They are ambitious, but they must cope with many challenges. Deep-pocketed sponsors are in short supply in this underdeveloped town, and finding enough professional personnel to manage the different departments of the club is also proving difficult.

The local government has called for support for local teams in the fields of scheduling, administration and groundskeeping.

“If we don’t try, we will never win,” said Guo Jiehua, a founding member of the team.

Bao is keen to emphasize that some of today’s illustrious names came from rather more humble beginnings.

“140 years ago, a group of British railway workers founded a team called Newton Heath LYR Football Club. At that time, who would have thought that it would become the famous Manchester United? We sow the seeds of hope here. Maybe the next Chinese football star will come from Tacheng United.”

The team is the epitome of the town, according to Bao. With a population of 170,000, Tacheng is a melting pot of 25 ethnic groups.

“The starting 11 are from six ethnic groups—Han, Uyghur, Kazakh, Daur, Mongolian and Hui,” said Bao, who is a Daur, “This is true Tacheng style.”

On the field, players may shout tactics in Kazakh, while off the field they usually speak Chinese.

“Football is our common language,” said Bao.

Before forming this team, Bao loved playing matches with local amateur teams at weekends. But he was quite concerned by the fact that every team was comprised of players almost from the same ethnic group.

What bothered Bao most was that sometimes a victory would be regarded as proof of one ethnic group being superior to another. “A game is a game, it has nothing to do with ethnicity.”

“This is not Tacheng style,” Bao said, “I grew up playing football with kids from different ethnic groups. I think Tacheng should have a football team like that.”

So it was that he founded a new team along with 16 football fans in 2013. They called it “Tacheng Multi-ethnic Youth United”, or “Tacheng United”.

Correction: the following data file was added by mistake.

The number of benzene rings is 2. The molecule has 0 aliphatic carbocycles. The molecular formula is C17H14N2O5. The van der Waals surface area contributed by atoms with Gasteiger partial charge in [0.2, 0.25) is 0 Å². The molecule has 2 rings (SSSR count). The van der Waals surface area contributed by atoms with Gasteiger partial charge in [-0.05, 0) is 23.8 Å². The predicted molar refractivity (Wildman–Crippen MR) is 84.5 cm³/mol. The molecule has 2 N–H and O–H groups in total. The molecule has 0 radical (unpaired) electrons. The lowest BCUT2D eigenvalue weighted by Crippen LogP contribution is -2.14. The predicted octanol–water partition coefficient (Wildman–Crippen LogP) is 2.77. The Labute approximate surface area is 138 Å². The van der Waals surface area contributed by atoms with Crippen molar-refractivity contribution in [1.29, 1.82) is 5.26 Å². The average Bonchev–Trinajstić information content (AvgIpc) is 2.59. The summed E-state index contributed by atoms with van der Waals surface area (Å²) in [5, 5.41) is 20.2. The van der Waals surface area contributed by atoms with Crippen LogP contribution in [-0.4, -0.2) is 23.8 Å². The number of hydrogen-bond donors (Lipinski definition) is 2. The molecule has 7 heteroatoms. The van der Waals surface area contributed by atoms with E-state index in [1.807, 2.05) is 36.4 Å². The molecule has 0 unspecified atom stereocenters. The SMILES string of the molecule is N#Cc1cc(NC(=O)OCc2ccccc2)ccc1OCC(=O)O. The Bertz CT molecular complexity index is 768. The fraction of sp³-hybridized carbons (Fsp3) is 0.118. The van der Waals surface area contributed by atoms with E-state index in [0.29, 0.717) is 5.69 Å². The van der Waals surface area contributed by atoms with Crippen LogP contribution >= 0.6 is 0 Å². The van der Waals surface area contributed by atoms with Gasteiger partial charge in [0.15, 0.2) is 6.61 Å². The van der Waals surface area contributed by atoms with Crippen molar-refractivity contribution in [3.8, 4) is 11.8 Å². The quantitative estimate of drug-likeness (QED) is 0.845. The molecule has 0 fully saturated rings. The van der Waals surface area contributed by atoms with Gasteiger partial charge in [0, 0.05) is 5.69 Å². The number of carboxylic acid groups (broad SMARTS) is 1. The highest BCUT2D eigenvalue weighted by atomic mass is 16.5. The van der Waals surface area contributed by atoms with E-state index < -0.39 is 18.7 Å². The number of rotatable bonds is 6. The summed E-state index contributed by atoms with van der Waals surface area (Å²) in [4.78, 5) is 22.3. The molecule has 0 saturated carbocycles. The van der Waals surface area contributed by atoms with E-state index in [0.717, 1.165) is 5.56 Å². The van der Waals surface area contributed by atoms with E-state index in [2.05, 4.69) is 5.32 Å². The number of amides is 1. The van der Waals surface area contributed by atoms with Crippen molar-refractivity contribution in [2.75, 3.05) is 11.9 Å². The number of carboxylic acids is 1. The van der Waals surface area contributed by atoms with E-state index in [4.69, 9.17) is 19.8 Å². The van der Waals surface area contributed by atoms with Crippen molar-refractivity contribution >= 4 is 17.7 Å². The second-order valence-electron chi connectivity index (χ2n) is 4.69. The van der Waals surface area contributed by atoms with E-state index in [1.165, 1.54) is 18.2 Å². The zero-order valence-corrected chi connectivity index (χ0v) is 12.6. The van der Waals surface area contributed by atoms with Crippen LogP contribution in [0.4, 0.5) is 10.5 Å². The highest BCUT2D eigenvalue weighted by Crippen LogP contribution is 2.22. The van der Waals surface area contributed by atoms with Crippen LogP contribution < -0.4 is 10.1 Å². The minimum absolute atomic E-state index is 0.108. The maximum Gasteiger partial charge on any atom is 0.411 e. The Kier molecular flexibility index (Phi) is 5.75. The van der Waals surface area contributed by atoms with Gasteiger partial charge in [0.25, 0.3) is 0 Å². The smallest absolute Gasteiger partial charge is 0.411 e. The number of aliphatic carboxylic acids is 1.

With an average age of 30, the players come from all walks of life, with the team containing doctors, police officers, porters, civil servants, herders, teachers, and market vendors.

Bringing all these people together is never easy. Different educational backgrounds, work experiences and folk customs have always given rise to misunderstandings or even conflicts. Unlike professional players who usually settle their disputes in the locker room, Tacheng’s differences usually spill over onto the pitch.

Impetuous Mongolian striker Bayan Dagla used to argue with other players so much that Bao had thought about dismissing him.

“I used to be a professional player so I know better how to play. So I was too impatient with others,” Bayan admitted.

In the end, it was the recipient of Bayan’s ire who convinced Bao to let the Mongolian stay. Bayan also learned to moderate his temper.

In the process of learning to get along with each other they have created chemistry out of conflicts. “Some players have improved a lot. Now we have a more stable squad,” said Bao.

Off the field, the diversified team is like a family. It has become a tradition to go to teammates’ homes to enjoy various ethnic specialties after playing a game. They hold parties to celebrate the Spring Festival, Obo Festival, Corban Festival and other important ethnic festivals and holidays.

“Establishing the team is like a dream come true for me,” said Bao, “We have devoted all we had gained from the sport to our team—love, teamwork, endeavor, tolerance and sharing.”